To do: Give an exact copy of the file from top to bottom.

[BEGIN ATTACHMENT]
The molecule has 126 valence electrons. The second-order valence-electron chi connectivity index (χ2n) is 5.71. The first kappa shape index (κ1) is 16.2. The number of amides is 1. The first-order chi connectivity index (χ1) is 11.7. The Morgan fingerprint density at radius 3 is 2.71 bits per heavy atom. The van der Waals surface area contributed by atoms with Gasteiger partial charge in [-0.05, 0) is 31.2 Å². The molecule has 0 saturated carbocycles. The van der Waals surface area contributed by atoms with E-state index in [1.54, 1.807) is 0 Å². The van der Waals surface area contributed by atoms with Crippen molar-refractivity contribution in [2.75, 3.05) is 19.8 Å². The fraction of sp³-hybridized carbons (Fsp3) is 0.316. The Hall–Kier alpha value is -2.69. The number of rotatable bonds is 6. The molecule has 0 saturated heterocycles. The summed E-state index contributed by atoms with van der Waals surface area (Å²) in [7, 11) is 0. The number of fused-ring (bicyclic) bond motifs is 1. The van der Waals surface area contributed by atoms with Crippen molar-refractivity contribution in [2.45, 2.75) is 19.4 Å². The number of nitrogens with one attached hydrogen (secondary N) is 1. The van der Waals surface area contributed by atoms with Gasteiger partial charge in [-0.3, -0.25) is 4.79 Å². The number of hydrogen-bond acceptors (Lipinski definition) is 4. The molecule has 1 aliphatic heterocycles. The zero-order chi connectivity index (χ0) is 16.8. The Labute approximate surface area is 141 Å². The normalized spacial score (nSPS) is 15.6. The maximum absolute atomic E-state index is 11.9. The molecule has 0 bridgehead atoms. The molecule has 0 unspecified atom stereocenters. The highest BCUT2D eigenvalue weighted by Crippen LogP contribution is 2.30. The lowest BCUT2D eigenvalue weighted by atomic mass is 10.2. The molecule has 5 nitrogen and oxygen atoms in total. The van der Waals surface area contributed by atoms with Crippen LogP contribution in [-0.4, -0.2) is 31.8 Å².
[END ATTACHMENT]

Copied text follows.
The molecule has 126 valence electrons. The second-order valence-electron chi connectivity index (χ2n) is 5.71. The first kappa shape index (κ1) is 16.2. The number of amides is 1. The first-order chi connectivity index (χ1) is 11.7. The Morgan fingerprint density at radius 3 is 2.71 bits per heavy atom. The van der Waals surface area contributed by atoms with Gasteiger partial charge in [-0.05, 0) is 31.2 Å². The molecule has 0 saturated carbocycles. The van der Waals surface area contributed by atoms with E-state index in [1.54, 1.807) is 0 Å². The van der Waals surface area contributed by atoms with Crippen molar-refractivity contribution in [2.75, 3.05) is 19.8 Å². The fraction of sp³-hybridized carbons (Fsp3) is 0.316. The Hall–Kier alpha value is -2.69. The number of rotatable bonds is 6. The molecule has 0 saturated heterocycles. The summed E-state index contributed by atoms with van der Waals surface area (Å²) in [7, 11) is 0. The number of fused-ring (bicyclic) bond motifs is 1. The van der Waals surface area contributed by atoms with Crippen molar-refractivity contribution in [2.45, 2.75) is 19.4 Å². The number of nitrogens with one attached hydrogen (secondary N) is 1. The van der Waals surface area contributed by atoms with Gasteiger partial charge in [-0.3, -0.25) is 4.79 Å². The number of hydrogen-bond acceptors (Lipinski definition) is 4. The molecule has 1 aliphatic heterocycles. The zero-order chi connectivity index (χ0) is 16.8. The Labute approximate surface area is 141 Å². The normalized spacial score (nSPS) is 15.6. The maximum absolute atomic E-state index is 11.9. The molecule has 0 bridgehead atoms. The molecule has 0 unspecified atom stereocenters. The highest BCUT2D eigenvalue weighted by Crippen LogP contribution is 2.30. The lowest BCUT2D eigenvalue weighted by atomic mass is 10.2. The molecule has 5 nitrogen and oxygen atoms in total. The van der Waals surface area contributed by atoms with Crippen LogP contribution in [-0.4, -0.2) is 31.8 Å².